Engineers from Northwestern University have created the smallest ever remote-controlled robot that has the ability of locomotion. This robot takes the shape of a very small and cute peekytoe crab.
The small crabs are about 0.5 millimeters in width and can walk, crawl, turn, bend, twist, and even leap. The scientists made robots that are a millimeter in size and are similar in shape to inchworms, crickets, and beetles. The researchers aim to move the field closer to developing the smallest robots that have the potential to cope with useful tasks in small and cramped spaces.
The journal of Science Robotics published this study. In September of last year, the same team also introduced a winged microprocessor, which was the smallest ever flying object created by man. This product was published on the cover of Nature.
We might imagine micro-robots as surgical assistants to unclog clogged arteries, to cause internal bleeding to stop, to eradicate cancerous tumors, or as agents to repair or assemble machines in the industry.
Yonggang Huang, leader of the theoretical work, said that their technology enabled a variety of controlled motion modalities and could walk with an average speed of half its body per second. This is too challenging for terrestrial robots to achieve at such small scales.
Instead of being propelled by sophisticated machinery, its body’s elastic resilience is where the crab’s power rests. The robot is built of a shape-memory alloy material. This robot, when heated, transforms into its remembered shape.
The scientists, at different targeted places all over its body, heated the robot instantly using a scanned laser beam. Upon cooling, a delicate coat of glass elastically rebuilds the deformed shape of the corresponding part of the structure.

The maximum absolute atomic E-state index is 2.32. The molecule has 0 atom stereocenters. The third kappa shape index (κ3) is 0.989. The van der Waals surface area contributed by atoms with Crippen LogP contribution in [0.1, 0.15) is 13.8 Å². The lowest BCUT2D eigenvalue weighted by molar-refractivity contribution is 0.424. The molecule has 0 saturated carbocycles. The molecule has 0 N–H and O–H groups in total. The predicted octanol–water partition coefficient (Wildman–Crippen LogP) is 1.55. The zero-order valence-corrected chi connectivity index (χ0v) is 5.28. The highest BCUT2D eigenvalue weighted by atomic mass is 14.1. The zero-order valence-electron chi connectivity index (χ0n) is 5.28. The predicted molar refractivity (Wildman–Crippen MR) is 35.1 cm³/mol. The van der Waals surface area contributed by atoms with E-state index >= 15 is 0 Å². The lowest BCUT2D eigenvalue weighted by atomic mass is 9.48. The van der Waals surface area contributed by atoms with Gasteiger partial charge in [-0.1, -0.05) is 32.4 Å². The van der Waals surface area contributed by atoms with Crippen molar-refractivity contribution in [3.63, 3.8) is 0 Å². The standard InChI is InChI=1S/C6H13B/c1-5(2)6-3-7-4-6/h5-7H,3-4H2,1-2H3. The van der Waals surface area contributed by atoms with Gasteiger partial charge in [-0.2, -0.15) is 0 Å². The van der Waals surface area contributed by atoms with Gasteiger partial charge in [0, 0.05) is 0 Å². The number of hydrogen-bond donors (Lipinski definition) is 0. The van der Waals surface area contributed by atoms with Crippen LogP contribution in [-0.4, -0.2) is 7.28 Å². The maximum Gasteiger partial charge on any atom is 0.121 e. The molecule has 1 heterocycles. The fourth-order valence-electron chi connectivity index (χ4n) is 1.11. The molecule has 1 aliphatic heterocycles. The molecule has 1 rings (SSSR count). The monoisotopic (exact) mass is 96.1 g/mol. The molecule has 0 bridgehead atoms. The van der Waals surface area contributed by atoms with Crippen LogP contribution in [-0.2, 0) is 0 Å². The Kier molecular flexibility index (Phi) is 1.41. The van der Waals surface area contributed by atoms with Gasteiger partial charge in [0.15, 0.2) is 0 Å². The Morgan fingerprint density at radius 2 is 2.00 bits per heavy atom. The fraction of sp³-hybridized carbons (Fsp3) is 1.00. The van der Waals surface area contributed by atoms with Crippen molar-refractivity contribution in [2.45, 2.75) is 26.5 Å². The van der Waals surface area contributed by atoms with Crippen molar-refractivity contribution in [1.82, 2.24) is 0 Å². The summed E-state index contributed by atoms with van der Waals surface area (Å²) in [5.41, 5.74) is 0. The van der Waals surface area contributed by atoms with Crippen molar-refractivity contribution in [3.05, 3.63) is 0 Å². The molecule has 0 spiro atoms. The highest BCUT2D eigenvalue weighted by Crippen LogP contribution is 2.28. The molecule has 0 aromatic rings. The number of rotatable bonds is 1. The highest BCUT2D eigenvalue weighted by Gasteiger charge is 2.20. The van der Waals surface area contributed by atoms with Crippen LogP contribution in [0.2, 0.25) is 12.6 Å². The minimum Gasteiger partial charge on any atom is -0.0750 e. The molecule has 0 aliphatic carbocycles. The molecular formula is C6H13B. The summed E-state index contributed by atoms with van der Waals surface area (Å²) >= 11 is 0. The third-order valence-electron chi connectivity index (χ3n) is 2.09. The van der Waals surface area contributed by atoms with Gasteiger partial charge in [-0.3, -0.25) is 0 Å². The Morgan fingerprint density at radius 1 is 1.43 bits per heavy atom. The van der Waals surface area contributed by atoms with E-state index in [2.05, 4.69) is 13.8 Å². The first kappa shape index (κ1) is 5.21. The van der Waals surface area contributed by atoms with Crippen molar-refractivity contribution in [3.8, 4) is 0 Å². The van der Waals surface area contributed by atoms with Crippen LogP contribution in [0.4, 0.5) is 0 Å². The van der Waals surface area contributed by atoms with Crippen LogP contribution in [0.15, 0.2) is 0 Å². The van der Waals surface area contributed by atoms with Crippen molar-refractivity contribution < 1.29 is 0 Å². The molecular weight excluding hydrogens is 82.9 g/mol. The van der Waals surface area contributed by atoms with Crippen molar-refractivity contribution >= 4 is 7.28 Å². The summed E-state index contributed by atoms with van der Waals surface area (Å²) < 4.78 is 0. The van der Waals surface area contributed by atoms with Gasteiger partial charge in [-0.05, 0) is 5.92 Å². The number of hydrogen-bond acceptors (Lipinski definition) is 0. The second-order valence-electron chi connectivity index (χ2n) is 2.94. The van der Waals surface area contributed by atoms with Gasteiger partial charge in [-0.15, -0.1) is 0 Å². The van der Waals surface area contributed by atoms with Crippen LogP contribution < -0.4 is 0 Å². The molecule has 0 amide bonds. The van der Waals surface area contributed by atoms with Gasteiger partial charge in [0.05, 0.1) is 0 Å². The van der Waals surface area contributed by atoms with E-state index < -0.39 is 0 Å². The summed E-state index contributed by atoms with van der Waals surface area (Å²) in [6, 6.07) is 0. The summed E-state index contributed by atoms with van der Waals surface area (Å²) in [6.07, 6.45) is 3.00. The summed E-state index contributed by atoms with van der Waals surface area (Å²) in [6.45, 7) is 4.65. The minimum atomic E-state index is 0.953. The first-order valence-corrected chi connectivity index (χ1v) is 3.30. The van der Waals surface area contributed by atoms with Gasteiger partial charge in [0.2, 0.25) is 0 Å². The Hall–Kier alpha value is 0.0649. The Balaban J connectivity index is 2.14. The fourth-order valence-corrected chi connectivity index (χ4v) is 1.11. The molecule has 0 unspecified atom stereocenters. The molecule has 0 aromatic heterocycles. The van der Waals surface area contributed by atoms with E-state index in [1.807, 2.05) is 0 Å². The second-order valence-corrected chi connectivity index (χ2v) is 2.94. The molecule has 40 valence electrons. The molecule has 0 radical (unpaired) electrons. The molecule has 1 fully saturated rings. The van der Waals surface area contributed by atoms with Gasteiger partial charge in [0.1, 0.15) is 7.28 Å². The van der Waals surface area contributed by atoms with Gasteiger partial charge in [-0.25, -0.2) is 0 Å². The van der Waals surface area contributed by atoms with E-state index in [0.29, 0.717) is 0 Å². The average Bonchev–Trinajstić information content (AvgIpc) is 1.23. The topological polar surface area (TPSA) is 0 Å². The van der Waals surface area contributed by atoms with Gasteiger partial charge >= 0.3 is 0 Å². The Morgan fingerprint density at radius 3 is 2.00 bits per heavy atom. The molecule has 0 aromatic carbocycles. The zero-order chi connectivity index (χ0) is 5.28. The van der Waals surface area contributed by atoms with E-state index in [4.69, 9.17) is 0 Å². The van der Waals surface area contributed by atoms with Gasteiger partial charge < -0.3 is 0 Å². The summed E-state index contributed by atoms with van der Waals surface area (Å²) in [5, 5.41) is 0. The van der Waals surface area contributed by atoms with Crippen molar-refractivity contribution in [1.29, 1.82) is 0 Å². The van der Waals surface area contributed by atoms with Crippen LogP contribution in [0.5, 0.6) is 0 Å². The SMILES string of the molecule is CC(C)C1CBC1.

Upon changing its shape from deformed to remembered shape and back again, the robot does locomotion. In addition to remotely controlling the robot to activate it, the laser scanning direction also decides the walking direction of the robot. For example, when one scans the robot from left to right, it moves from right to left.
The speed of cooling is fast because these structures are very small. The robots also run faster due to their tiny sizes.
In order to such a small critter, Huang and his partner Rogers turned to a technique they introduced 8 years ago: a popup assembly method inspired by a child’s pop up book.
The small robotic crab is an incredible product that can walk, bend, twist, turn and even jump. These tiny robots are very useful and can be used in the future to accomplish narrow and complicated tasks.
With these techniques and innovative concepts, scientists can create Walking robots of any size or 3D shape.
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